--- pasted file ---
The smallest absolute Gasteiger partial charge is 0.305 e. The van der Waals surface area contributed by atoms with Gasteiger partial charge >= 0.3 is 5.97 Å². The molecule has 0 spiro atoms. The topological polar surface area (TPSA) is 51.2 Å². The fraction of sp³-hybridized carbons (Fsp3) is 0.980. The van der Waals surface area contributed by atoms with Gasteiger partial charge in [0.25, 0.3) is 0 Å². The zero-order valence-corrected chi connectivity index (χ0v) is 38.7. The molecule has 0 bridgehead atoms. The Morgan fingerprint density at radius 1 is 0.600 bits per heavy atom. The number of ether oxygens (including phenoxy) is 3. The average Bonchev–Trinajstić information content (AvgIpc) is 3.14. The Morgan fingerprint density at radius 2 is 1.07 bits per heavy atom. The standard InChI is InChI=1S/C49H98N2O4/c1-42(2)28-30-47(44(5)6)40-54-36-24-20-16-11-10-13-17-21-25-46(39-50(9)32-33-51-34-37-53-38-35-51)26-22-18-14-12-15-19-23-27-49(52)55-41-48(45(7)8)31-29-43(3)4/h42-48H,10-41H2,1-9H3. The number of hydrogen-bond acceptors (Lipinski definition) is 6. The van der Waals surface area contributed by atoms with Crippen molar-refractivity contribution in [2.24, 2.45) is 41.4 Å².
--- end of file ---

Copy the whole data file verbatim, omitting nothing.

The smallest absolute Gasteiger partial charge is 0.305 e. The van der Waals surface area contributed by atoms with Gasteiger partial charge >= 0.3 is 5.97 Å². The molecule has 0 spiro atoms. The topological polar surface area (TPSA) is 51.2 Å². The fraction of sp³-hybridized carbons (Fsp3) is 0.980. The van der Waals surface area contributed by atoms with Gasteiger partial charge in [0.25, 0.3) is 0 Å². The zero-order valence-corrected chi connectivity index (χ0v) is 38.7. The molecule has 0 bridgehead atoms. The Morgan fingerprint density at radius 1 is 0.600 bits per heavy atom. The number of ether oxygens (including phenoxy) is 3. The average Bonchev–Trinajstić information content (AvgIpc) is 3.14. The Morgan fingerprint density at radius 2 is 1.07 bits per heavy atom. The standard InChI is InChI=1S/C49H98N2O4/c1-42(2)28-30-47(44(5)6)40-54-36-24-20-16-11-10-13-17-21-25-46(39-50(9)32-33-51-34-37-53-38-35-51)26-22-18-14-12-15-19-23-27-49(52)55-41-48(45(7)8)31-29-43(3)4/h42-48H,10-41H2,1-9H3. The number of hydrogen-bond acceptors (Lipinski definition) is 6. The van der Waals surface area contributed by atoms with Crippen molar-refractivity contribution in [2.24, 2.45) is 41.4 Å².